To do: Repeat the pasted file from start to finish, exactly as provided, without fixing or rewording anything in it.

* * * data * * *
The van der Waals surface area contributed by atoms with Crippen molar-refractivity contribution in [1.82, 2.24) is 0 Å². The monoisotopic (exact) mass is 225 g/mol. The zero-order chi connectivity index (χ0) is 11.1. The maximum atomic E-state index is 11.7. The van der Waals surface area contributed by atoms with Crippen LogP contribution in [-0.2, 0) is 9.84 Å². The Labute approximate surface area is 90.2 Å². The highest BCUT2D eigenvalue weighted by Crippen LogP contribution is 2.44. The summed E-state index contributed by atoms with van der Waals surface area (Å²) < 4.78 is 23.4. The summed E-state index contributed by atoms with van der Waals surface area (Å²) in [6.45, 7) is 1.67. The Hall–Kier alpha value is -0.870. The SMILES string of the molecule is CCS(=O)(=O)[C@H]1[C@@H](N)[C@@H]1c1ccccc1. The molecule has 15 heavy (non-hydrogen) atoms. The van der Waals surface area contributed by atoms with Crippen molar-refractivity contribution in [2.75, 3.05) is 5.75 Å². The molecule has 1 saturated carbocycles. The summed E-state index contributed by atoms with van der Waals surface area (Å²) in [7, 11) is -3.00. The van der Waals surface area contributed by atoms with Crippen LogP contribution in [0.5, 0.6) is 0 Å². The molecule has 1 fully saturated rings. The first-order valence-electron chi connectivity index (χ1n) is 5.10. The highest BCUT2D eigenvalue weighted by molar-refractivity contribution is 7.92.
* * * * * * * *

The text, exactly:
The van der Waals surface area contributed by atoms with Crippen molar-refractivity contribution in [1.82, 2.24) is 0 Å². The monoisotopic (exact) mass is 225 g/mol. The zero-order chi connectivity index (χ0) is 11.1. The maximum atomic E-state index is 11.7. The van der Waals surface area contributed by atoms with Crippen LogP contribution in [-0.2, 0) is 9.84 Å². The Labute approximate surface area is 90.2 Å². The highest BCUT2D eigenvalue weighted by Crippen LogP contribution is 2.44. The summed E-state index contributed by atoms with van der Waals surface area (Å²) < 4.78 is 23.4. The summed E-state index contributed by atoms with van der Waals surface area (Å²) in [6.45, 7) is 1.67. The Hall–Kier alpha value is -0.870. The SMILES string of the molecule is CCS(=O)(=O)[C@H]1[C@@H](N)[C@@H]1c1ccccc1. The molecule has 15 heavy (non-hydrogen) atoms. The van der Waals surface area contributed by atoms with Crippen molar-refractivity contribution in [2.75, 3.05) is 5.75 Å². The molecule has 1 saturated carbocycles. The summed E-state index contributed by atoms with van der Waals surface area (Å²) in [7, 11) is -3.00. The van der Waals surface area contributed by atoms with Crippen LogP contribution in [0.5, 0.6) is 0 Å². The molecule has 1 fully saturated rings. The first-order valence-electron chi connectivity index (χ1n) is 5.10. The highest BCUT2D eigenvalue weighted by molar-refractivity contribution is 7.92.